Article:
WASHINGTON: Will the Space Force or Space Corps — whatever Congress decides to call it — legally count as a new armed service? Or will it be just a new name without legal weight, something the next administration (or the current mercurial president) could reinterpret at will? It may sound like hair-splitting, but that’s a major point of contention between the Democrat-controlled House and Republican-led Senate on the Trump Administration’s Space Force proposal, one that will have to be fought out in the upcoming conference on the National Defense Authorization Act.
“The Senate proposal never actually establishes a separate service,” says Kaitlyn Johnson, associate director of the Aerospace Security Project at the Center for Strategic and International Security (CSIS). “That’s a big gaping hole in the legislation.”
By contrast, the House language does formally set up a new service, even though it changes the name from “Space Force” to “Space Corps.”
While Johnson is confident that some sort of new organization will emerge from the defense bill conference, she worries that if the Senate language stands it will leave open the possibility that a new administration could walk away from the Space Force because there is no legislative requirement for it to be created. “The SASC bill could be walked back … [to] just a renaming of Air Force Space Command to ‘US Space Force.'”
Johnson has put together an extremely handy primer, complete with a chart (reprinted above), that compares the Pentagon’s February proposal, the Senate Armed Services Committee (SASC) language passed last Thursday by the Senate, and the House Armed Services Committee (HASC) language passed June 13 but not yet taken up by the full House. (That will happen later this month.) Neither side of Capitol Hill has moved all the way to establishing a new Department of Space, as originally envisioned by President Donald Trump.
Instead they take different approaches to creating a new organization for space within the Department of the Air Force, analogous to how the Marine Corps exists within the Navy Department. Both, for example, would create a four-star billet to head the service who would, at least eventually, sit on the Joint Chiefs of Staff. But the House calls him the Space Corps commandant, continuing the Marine Corps analogy. Meanwhile the Senate calls him the Space Force commander, a title normally reserved for the heads of operational organizations like the current Air Force Space Command, not services, whose role is to “train, organize, and equip” forces for those operational commanders.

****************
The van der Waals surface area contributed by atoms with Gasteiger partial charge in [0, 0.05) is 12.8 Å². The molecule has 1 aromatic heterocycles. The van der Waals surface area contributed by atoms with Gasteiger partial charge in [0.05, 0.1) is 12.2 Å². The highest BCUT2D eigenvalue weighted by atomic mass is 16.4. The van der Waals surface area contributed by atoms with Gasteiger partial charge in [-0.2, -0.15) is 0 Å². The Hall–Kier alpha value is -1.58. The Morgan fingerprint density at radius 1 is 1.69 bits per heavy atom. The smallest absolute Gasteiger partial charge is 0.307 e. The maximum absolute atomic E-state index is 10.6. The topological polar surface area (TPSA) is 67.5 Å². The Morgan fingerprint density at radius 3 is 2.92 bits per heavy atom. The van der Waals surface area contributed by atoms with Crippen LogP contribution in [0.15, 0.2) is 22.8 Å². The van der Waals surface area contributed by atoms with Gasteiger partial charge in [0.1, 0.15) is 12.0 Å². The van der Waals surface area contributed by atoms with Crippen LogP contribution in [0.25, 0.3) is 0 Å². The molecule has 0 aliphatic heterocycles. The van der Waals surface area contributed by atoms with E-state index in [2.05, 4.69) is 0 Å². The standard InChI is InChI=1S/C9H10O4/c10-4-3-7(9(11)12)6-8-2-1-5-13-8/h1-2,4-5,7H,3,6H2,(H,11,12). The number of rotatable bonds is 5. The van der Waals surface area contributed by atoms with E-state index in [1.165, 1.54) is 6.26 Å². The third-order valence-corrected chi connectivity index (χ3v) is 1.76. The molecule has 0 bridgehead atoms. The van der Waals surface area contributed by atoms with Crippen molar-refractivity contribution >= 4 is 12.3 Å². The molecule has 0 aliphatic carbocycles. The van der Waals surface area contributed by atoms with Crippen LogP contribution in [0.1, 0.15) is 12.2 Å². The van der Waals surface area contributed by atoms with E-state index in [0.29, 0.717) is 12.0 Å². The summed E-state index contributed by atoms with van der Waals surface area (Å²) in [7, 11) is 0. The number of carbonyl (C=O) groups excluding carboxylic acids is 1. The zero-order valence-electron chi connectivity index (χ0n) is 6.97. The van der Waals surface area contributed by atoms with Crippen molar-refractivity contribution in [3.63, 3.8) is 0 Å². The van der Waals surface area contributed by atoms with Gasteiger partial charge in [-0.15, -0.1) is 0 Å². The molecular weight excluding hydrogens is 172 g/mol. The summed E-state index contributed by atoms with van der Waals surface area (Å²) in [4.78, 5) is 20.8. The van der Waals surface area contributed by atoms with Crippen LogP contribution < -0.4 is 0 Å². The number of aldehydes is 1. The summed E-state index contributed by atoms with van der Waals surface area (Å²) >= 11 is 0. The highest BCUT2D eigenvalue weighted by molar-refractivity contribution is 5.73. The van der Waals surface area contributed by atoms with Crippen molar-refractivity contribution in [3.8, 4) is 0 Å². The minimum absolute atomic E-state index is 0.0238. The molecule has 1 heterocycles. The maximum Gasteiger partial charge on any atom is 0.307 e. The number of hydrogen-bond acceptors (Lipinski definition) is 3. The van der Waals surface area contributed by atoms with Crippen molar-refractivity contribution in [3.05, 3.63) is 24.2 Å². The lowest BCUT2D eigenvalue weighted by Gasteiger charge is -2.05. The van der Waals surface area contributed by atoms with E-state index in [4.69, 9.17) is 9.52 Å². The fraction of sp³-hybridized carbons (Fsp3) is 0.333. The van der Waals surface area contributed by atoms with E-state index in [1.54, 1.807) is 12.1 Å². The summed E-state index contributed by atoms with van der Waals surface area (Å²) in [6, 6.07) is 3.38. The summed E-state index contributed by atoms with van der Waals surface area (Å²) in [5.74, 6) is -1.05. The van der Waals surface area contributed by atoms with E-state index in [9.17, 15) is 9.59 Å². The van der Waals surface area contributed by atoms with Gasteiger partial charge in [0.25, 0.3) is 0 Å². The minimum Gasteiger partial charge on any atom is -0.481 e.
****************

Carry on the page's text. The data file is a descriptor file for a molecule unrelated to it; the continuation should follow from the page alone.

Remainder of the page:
The original Trump proposal, incidentally, called for a four-star Space Force chief of staff, analogous to the uniformed leaders of the Air Force and Army. (The Navy, with its passionate adherence to its own traditions, is led by a Chief of Naval Operations, even though the CNO has not had operational responsibilities for decades).
Johnson notes that the Senate further would restrict Space Force personnel to those moved from the Air Force. It includes no provision for eventually integrating Army and Navy personnel, as foreseen by the HASC and by the Pentagon’s original proposal. While the HASC initially would move only Air Force personnel to its Space Corps, it asks DoD after a year to undertake a study of how to eventually incorporate personnel and programs from the other services.
The Pentagon’s 2020 budget request for space programs was $14.1 billion, $13.8 billion of which was for Air Force activities. The budget request for space did not break out Army and Navy spending; nor have Pentagon officials every explained exactly what they considered to be part of DoD’s space portfolio under the Major Force Program 12 budget category for Space.
One of the biggest concerns Johnson sees with both pieces of legislation is the demand for numerous reports back to Congress, which will eat up vast quantities of staff time. “I worry that both have a lot of reporting requirements — essentially, push back on DoD’s proposal that was described to me as a ‘blank check.’ But if you are going to stand up so many reporting requirements, the staff can’t focus on doing their jobs thinking about new doctrine, policy, development of career paths, and how to fit in with Air Force operations.”
This is especially so if the Space Force isn’t allowed to hire more staff besides those already working for Air Force Space Command, as ordered in the Senate bill, she noted.
A number of space experts (both inside and outside of DoD) have expressed similar concerns that the Senate’s language on the creation of US Space Command also risks overburdening space leadership and their staffs. The Senate last Thursday confirmed Gen. John Raymond, current head of Air Force Space Command, as the Space Command chief. The Senate NDAA would also give him the job as head of the Space Force for a year before the two jobs (leading Space Command and Space Force) would be split.